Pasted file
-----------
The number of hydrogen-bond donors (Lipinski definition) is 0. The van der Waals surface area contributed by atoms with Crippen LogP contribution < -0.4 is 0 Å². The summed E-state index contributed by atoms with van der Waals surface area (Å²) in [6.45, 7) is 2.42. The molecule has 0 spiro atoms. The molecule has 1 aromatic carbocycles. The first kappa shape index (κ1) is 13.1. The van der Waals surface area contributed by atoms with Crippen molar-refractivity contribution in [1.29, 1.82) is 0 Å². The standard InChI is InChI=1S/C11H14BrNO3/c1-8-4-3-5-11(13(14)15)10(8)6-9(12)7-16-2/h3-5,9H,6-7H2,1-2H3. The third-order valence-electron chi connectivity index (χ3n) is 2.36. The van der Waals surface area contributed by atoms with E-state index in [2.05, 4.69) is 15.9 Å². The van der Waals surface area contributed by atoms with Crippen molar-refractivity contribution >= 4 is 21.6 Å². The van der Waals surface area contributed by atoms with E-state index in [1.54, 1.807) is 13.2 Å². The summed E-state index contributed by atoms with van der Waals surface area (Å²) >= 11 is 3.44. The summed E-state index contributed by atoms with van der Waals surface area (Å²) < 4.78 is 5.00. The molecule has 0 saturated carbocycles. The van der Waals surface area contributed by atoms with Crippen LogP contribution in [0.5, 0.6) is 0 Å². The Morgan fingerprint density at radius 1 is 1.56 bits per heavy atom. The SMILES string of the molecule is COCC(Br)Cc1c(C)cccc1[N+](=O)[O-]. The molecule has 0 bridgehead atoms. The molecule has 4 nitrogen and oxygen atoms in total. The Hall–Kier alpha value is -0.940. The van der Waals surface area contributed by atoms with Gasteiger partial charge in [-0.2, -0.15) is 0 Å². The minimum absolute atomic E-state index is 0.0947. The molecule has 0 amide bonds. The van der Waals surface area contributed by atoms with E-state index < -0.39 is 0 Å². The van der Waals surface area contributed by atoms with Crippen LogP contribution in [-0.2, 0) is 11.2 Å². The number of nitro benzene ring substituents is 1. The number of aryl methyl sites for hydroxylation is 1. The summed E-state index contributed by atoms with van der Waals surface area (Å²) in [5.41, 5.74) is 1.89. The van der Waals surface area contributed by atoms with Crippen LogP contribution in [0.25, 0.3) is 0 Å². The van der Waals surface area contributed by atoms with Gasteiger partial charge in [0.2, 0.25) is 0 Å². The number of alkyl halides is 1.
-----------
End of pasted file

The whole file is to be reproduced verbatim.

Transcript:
The number of hydrogen-bond donors (Lipinski definition) is 0. The van der Waals surface area contributed by atoms with Crippen LogP contribution < -0.4 is 0 Å². The summed E-state index contributed by atoms with van der Waals surface area (Å²) in [6.45, 7) is 2.42. The molecule has 0 spiro atoms. The molecule has 1 aromatic carbocycles. The first kappa shape index (κ1) is 13.1. The van der Waals surface area contributed by atoms with Crippen molar-refractivity contribution in [1.29, 1.82) is 0 Å². The standard InChI is InChI=1S/C11H14BrNO3/c1-8-4-3-5-11(13(14)15)10(8)6-9(12)7-16-2/h3-5,9H,6-7H2,1-2H3. The third-order valence-electron chi connectivity index (χ3n) is 2.36. The van der Waals surface area contributed by atoms with E-state index in [2.05, 4.69) is 15.9 Å². The van der Waals surface area contributed by atoms with Crippen molar-refractivity contribution >= 4 is 21.6 Å². The van der Waals surface area contributed by atoms with E-state index in [1.54, 1.807) is 13.2 Å². The summed E-state index contributed by atoms with van der Waals surface area (Å²) >= 11 is 3.44. The summed E-state index contributed by atoms with van der Waals surface area (Å²) < 4.78 is 5.00. The molecule has 0 saturated carbocycles. The van der Waals surface area contributed by atoms with Crippen LogP contribution in [0.5, 0.6) is 0 Å². The Morgan fingerprint density at radius 1 is 1.56 bits per heavy atom. The SMILES string of the molecule is COCC(Br)Cc1c(C)cccc1[N+](=O)[O-]. The molecule has 0 bridgehead atoms. The molecule has 4 nitrogen and oxygen atoms in total. The Hall–Kier alpha value is -0.940. The van der Waals surface area contributed by atoms with Gasteiger partial charge in [-0.2, -0.15) is 0 Å². The minimum absolute atomic E-state index is 0.0947. The molecule has 0 amide bonds. The van der Waals surface area contributed by atoms with E-state index < -0.39 is 0 Å². The van der Waals surface area contributed by atoms with Crippen LogP contribution in [-0.2, 0) is 11.2 Å². The number of nitro benzene ring substituents is 1. The number of aryl methyl sites for hydroxylation is 1. The summed E-state index contributed by atoms with van der Waals surface area (Å²) in [5.41, 5.74) is 1.89. The van der Waals surface area contributed by atoms with Crippen LogP contribution in [0.25, 0.3) is 0 Å². The van der Waals surface area contributed by atoms with Gasteiger partial charge in [0.2, 0.25) is 0 Å². The number of alkyl halides is 1.